Sunday, 7 April 2013

The Tories revert to type, and Murdoch's attack dogs should be put down

One of the best ways of mortifying the flesh is to take a look at the Sunday Times.  As one of those prepared neither to buy the rag nor pay for Mr Murdoch's paywall such inspections take an intermittent turn - but it is a salutary reminder that the paper's politics are well to the right of barking, and its contributors obedient serfs at the neo-con wordface.

As if harbouring Rod Liddle and Jeremy Clarkson wasn't bad enough, the paper's agenda now appears to be a mixture of foaming UKIP apologia and the kind of Daily Mail prurience I berated earlier in the week.  Today's particular pleasure was a two-page rant about welfare and child abuse penned by a Camilla Cavendish, whose splenetic gurglings focused on a theory that because both Philpott and the Baby P Haringey disaster were in receipt of social security benefits they should be stopped forthwith.  The element of playing to the gallery aside, this would be tenable were it not for the fact that abuse and milking the system are hardly the sole preserve of the demonised proletariat - witness the Churches and the City as other egregious examples of denial and entitlement.

The Tories are clearly limbering up to make welfare their centrepiece of right-wing dog-whistling in 2015.  The linguistic constructions are fascinating - for much of the post-war period such payments were defined as social security, a recognition that this was a means of promoting both civilised values and social cohesion.  The fact that the vast majority of benefits are paid either to those in low-paid work, enabling companies to pay below-subsistence rates and boost their profits, or to pensioners, the shibboleth of current politics, is not going to get in the way of the myth that somehow everyone in receipt of benefits is a scrounger.  The fact that people believe 27% of claims are fraudulent, whereas in fact it is around 0.8% will never get in the way of a good ruck.

Another linguistic curiosity is that the shirker/striver/hard-working family mantra continues to resonate. The judgements implicit in this are the kind of repugnant, mendacious dualism that Osborne and Cameron revel in.  The assumption that we should be cheering on a return to the 1950s and the family unit, promoting all its repression and paranoia, while supporting this particular lifestyle choice through tax breaks and public approval, is questionable at best.  At worst it is a further example of how the fear of otherness is being pushed forward as an alternative to education, acceptance and diversity.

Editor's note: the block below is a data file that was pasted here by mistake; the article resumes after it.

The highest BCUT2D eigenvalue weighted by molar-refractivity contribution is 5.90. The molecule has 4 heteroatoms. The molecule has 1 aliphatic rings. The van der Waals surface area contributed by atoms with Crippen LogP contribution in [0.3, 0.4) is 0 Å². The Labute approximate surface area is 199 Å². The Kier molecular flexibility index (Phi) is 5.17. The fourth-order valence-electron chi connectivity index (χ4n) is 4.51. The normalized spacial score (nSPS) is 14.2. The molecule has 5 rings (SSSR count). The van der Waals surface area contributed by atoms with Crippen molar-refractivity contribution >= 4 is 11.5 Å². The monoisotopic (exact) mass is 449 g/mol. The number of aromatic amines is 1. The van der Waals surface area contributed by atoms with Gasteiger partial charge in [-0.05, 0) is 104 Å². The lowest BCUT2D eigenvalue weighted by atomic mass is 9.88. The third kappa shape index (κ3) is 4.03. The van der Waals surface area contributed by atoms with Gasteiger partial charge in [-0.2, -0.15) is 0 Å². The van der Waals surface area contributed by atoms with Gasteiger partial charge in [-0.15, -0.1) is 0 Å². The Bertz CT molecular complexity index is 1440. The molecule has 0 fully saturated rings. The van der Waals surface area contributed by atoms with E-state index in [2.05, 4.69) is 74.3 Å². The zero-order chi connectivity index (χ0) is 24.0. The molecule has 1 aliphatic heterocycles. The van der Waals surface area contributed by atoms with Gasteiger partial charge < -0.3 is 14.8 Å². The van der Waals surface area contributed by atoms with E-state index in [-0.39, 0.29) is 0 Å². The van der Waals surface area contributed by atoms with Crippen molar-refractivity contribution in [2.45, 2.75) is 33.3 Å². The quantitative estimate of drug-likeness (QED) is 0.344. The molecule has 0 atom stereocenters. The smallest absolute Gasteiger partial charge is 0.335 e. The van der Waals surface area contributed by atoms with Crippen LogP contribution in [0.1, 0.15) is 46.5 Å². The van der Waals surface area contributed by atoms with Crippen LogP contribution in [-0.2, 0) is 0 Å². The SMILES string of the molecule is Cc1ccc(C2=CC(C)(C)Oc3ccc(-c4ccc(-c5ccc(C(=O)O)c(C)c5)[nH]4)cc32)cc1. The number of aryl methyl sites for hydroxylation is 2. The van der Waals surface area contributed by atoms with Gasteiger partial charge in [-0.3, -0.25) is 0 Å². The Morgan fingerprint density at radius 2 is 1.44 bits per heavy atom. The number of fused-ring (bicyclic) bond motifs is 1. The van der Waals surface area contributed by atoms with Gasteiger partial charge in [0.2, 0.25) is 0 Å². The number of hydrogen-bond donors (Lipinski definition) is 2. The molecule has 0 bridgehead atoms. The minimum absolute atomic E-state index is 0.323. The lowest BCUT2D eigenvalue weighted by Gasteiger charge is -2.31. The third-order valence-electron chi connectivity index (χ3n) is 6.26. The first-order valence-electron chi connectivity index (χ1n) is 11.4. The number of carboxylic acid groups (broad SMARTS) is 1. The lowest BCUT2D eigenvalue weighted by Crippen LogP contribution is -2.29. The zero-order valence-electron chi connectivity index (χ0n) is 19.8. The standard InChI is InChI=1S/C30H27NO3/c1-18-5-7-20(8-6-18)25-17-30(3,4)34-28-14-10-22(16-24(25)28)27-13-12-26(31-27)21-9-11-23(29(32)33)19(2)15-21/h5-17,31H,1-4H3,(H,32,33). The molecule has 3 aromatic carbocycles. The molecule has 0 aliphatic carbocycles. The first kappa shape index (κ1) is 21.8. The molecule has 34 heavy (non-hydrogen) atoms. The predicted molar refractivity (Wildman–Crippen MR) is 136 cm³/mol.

In order to determine whether the right-wing spew has gone beyond the limits of civilised acceptability there is an easy substitution test.  Just insert the word "Jew" or "black" in the place of the group being demonised.  If I were to write that all Tory journalists were worthy only of being paraded naked in shame down the Fulham Road then this would be equally offensive and risible as the idiotic posturing that the Chancellor and Prime Minister emerged with last week, as well as failing the substitution test.

There has been some mildly encouraging development on the centre-left, though.  Beaker has finally brought himself to criticise Osborne, which is an event that in a rational world would result in a national  fiesta - and even Clegg has discovered some cojones.  It is notable that the rhetoric emerging from Ed Balls and others is focusing on the Tory Party, hopefully recognising that the Coalition is mutable and this is an issue that needs to be pushed to detach any Liberal Democrats still fellow-travelling from those who are still holding their noses and keeping a distasteful bargain.

Meanwhile, Liam Byrne has been rethinking Labour social security policy - including a recognition that there have to be jobs to go to before castigating those outside the workforce.  Whatever the details, funding training and jobs as part of a reflation is a sensible policy - alongside recognising that "we're all in this together" also means that people who are prudent should not be penalised.

Once the current hysteria has died down, the ignorant will continue to spout their bilious nonsense.  The Tories are desperate and cornered and need their scapegoats.  Never forget that much of the media is no better than regurgitating nodding-donkey fodder, and even the quality end is not averse to tub-thumping.  Ludicrous hate speech will only become more commonplace, and those of us who wish to fight back need to be prepared to call out the cretins with the lack of compunction that they normally reserve for unfortunate fellow humans.

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